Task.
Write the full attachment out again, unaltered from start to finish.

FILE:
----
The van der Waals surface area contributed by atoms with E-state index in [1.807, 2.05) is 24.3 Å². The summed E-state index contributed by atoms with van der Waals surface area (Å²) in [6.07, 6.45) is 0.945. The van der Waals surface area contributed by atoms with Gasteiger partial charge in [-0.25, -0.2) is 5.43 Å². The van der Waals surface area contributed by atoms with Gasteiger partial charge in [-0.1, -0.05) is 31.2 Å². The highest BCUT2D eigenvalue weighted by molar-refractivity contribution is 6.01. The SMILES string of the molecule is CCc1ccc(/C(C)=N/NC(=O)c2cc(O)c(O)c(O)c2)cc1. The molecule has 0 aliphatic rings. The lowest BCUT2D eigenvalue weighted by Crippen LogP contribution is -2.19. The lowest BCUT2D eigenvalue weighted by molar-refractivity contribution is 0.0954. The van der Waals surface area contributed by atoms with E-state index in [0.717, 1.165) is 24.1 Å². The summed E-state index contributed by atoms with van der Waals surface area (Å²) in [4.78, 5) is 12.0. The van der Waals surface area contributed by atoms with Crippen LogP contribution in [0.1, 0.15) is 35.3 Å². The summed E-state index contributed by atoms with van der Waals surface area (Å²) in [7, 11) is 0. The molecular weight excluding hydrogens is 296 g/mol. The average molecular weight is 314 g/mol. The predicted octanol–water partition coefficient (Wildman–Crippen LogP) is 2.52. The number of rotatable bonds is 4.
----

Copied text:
The van der Waals surface area contributed by atoms with E-state index in [1.807, 2.05) is 24.3 Å². The summed E-state index contributed by atoms with van der Waals surface area (Å²) in [6.07, 6.45) is 0.945. The van der Waals surface area contributed by atoms with Gasteiger partial charge in [-0.25, -0.2) is 5.43 Å². The van der Waals surface area contributed by atoms with Gasteiger partial charge in [-0.1, -0.05) is 31.2 Å². The highest BCUT2D eigenvalue weighted by molar-refractivity contribution is 6.01. The SMILES string of the molecule is CCc1ccc(/C(C)=N/NC(=O)c2cc(O)c(O)c(O)c2)cc1. The molecule has 0 aliphatic rings. The lowest BCUT2D eigenvalue weighted by Crippen LogP contribution is -2.19. The lowest BCUT2D eigenvalue weighted by molar-refractivity contribution is 0.0954. The van der Waals surface area contributed by atoms with E-state index in [0.717, 1.165) is 24.1 Å². The summed E-state index contributed by atoms with van der Waals surface area (Å²) in [4.78, 5) is 12.0. The van der Waals surface area contributed by atoms with Crippen LogP contribution in [0.1, 0.15) is 35.3 Å². The summed E-state index contributed by atoms with van der Waals surface area (Å²) in [7, 11) is 0. The molecular weight excluding hydrogens is 296 g/mol. The average molecular weight is 314 g/mol. The predicted octanol–water partition coefficient (Wildman–Crippen LogP) is 2.52. The number of rotatable bonds is 4.